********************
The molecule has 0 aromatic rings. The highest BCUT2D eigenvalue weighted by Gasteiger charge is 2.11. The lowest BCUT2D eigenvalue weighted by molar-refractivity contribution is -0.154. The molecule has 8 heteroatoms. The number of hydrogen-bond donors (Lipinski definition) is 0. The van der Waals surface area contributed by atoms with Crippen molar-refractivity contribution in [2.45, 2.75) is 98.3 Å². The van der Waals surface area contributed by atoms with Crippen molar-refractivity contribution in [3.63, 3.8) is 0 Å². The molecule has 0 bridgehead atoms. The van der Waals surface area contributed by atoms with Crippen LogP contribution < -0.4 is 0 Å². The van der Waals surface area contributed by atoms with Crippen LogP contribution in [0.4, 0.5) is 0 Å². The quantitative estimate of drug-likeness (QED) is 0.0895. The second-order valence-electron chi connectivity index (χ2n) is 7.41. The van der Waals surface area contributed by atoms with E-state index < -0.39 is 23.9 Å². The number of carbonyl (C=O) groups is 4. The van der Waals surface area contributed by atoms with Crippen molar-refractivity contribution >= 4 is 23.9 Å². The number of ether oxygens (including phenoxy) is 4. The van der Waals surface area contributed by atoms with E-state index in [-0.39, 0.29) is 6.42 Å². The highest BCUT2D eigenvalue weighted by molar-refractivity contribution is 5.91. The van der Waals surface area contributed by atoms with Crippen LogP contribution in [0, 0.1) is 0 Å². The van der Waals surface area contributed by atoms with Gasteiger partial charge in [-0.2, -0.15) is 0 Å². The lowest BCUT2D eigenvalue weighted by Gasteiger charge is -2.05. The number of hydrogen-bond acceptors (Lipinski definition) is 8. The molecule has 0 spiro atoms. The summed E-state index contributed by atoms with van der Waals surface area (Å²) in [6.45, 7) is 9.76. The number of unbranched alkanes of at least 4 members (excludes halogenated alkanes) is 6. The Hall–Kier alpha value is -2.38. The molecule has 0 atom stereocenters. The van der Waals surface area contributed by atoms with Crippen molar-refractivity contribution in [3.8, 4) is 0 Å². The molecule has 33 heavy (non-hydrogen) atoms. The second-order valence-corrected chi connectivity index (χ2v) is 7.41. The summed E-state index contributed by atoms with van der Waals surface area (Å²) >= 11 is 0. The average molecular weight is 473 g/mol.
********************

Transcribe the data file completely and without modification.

The molecule has 0 aromatic rings. The highest BCUT2D eigenvalue weighted by Gasteiger charge is 2.11. The lowest BCUT2D eigenvalue weighted by molar-refractivity contribution is -0.154. The molecule has 8 heteroatoms. The number of hydrogen-bond donors (Lipinski definition) is 0. The van der Waals surface area contributed by atoms with Crippen molar-refractivity contribution in [2.45, 2.75) is 98.3 Å². The van der Waals surface area contributed by atoms with Crippen molar-refractivity contribution in [3.63, 3.8) is 0 Å². The molecule has 0 bridgehead atoms. The van der Waals surface area contributed by atoms with Crippen LogP contribution < -0.4 is 0 Å². The van der Waals surface area contributed by atoms with Crippen LogP contribution in [0.4, 0.5) is 0 Å². The quantitative estimate of drug-likeness (QED) is 0.0895. The second-order valence-electron chi connectivity index (χ2n) is 7.41. The van der Waals surface area contributed by atoms with E-state index < -0.39 is 23.9 Å². The number of carbonyl (C=O) groups is 4. The van der Waals surface area contributed by atoms with Crippen molar-refractivity contribution >= 4 is 23.9 Å². The number of ether oxygens (including phenoxy) is 4. The van der Waals surface area contributed by atoms with E-state index in [-0.39, 0.29) is 6.42 Å². The highest BCUT2D eigenvalue weighted by molar-refractivity contribution is 5.91. The van der Waals surface area contributed by atoms with Crippen LogP contribution in [0, 0.1) is 0 Å². The van der Waals surface area contributed by atoms with Gasteiger partial charge in [-0.2, -0.15) is 0 Å². The lowest BCUT2D eigenvalue weighted by Gasteiger charge is -2.05. The number of hydrogen-bond acceptors (Lipinski definition) is 8. The molecule has 0 spiro atoms. The summed E-state index contributed by atoms with van der Waals surface area (Å²) in [6.45, 7) is 9.76. The number of unbranched alkanes of at least 4 members (excludes halogenated alkanes) is 6. The Hall–Kier alpha value is -2.38. The molecule has 0 atom stereocenters. The van der Waals surface area contributed by atoms with Crippen molar-refractivity contribution in [3.8, 4) is 0 Å². The molecule has 33 heavy (non-hydrogen) atoms. The second-order valence-corrected chi connectivity index (χ2v) is 7.41. The summed E-state index contributed by atoms with van der Waals surface area (Å²) >= 11 is 0. The average molecular weight is 473 g/mol.